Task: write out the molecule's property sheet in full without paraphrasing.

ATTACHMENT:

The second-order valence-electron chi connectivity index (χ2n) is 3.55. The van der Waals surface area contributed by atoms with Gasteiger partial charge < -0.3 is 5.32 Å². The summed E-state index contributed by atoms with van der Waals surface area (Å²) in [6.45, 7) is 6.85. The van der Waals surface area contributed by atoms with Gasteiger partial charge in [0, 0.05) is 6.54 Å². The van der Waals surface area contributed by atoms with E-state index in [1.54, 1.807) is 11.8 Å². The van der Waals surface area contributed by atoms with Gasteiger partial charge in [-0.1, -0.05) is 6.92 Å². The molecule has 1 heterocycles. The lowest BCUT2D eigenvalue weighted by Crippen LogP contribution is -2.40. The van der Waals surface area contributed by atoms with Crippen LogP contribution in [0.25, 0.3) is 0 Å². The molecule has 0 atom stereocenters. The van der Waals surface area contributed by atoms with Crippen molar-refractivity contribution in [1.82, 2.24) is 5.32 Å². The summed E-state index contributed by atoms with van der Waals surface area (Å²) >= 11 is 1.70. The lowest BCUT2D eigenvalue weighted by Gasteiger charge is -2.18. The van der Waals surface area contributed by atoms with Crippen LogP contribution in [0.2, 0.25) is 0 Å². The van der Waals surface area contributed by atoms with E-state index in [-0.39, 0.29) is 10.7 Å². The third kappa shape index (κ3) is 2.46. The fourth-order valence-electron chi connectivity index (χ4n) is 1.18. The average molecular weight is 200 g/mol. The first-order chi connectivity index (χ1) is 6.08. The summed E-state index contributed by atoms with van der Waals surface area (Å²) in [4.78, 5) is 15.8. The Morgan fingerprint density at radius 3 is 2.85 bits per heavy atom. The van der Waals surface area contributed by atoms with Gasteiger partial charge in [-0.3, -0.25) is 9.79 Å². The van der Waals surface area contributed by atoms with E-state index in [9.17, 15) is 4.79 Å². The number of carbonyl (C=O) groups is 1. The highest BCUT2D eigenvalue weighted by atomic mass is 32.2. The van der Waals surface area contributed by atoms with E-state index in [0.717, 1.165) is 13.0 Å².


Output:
The second-order valence-electron chi connectivity index (χ2n) is 3.55. The van der Waals surface area contributed by atoms with Gasteiger partial charge < -0.3 is 5.32 Å². The summed E-state index contributed by atoms with van der Waals surface area (Å²) in [6.45, 7) is 6.85. The van der Waals surface area contributed by atoms with Gasteiger partial charge in [0, 0.05) is 6.54 Å². The van der Waals surface area contributed by atoms with E-state index in [1.54, 1.807) is 11.8 Å². The van der Waals surface area contributed by atoms with Gasteiger partial charge in [-0.1, -0.05) is 6.92 Å². The molecule has 1 heterocycles. The lowest BCUT2D eigenvalue weighted by Crippen LogP contribution is -2.40. The van der Waals surface area contributed by atoms with Crippen LogP contribution in [0.25, 0.3) is 0 Å². The molecule has 0 atom stereocenters. The van der Waals surface area contributed by atoms with Crippen molar-refractivity contribution in [1.82, 2.24) is 5.32 Å². The summed E-state index contributed by atoms with van der Waals surface area (Å²) >= 11 is 1.70. The lowest BCUT2D eigenvalue weighted by Gasteiger charge is -2.18. The van der Waals surface area contributed by atoms with Crippen LogP contribution in [0.2, 0.25) is 0 Å². The van der Waals surface area contributed by atoms with E-state index in [-0.39, 0.29) is 10.7 Å². The third kappa shape index (κ3) is 2.46. The fourth-order valence-electron chi connectivity index (χ4n) is 1.18. The average molecular weight is 200 g/mol. The first-order chi connectivity index (χ1) is 6.08. The summed E-state index contributed by atoms with van der Waals surface area (Å²) in [4.78, 5) is 15.8. The Morgan fingerprint density at radius 3 is 2.85 bits per heavy atom. The van der Waals surface area contributed by atoms with Gasteiger partial charge in [-0.3, -0.25) is 9.79 Å². The van der Waals surface area contributed by atoms with E-state index in [9.17, 15) is 4.79 Å². The number of carbonyl (C=O) groups is 1. The highest BCUT2D eigenvalue weighted by atomic mass is 32.2. The van der Waals surface area contributed by atoms with E-state index in [0.717, 1.165) is 13.0 Å².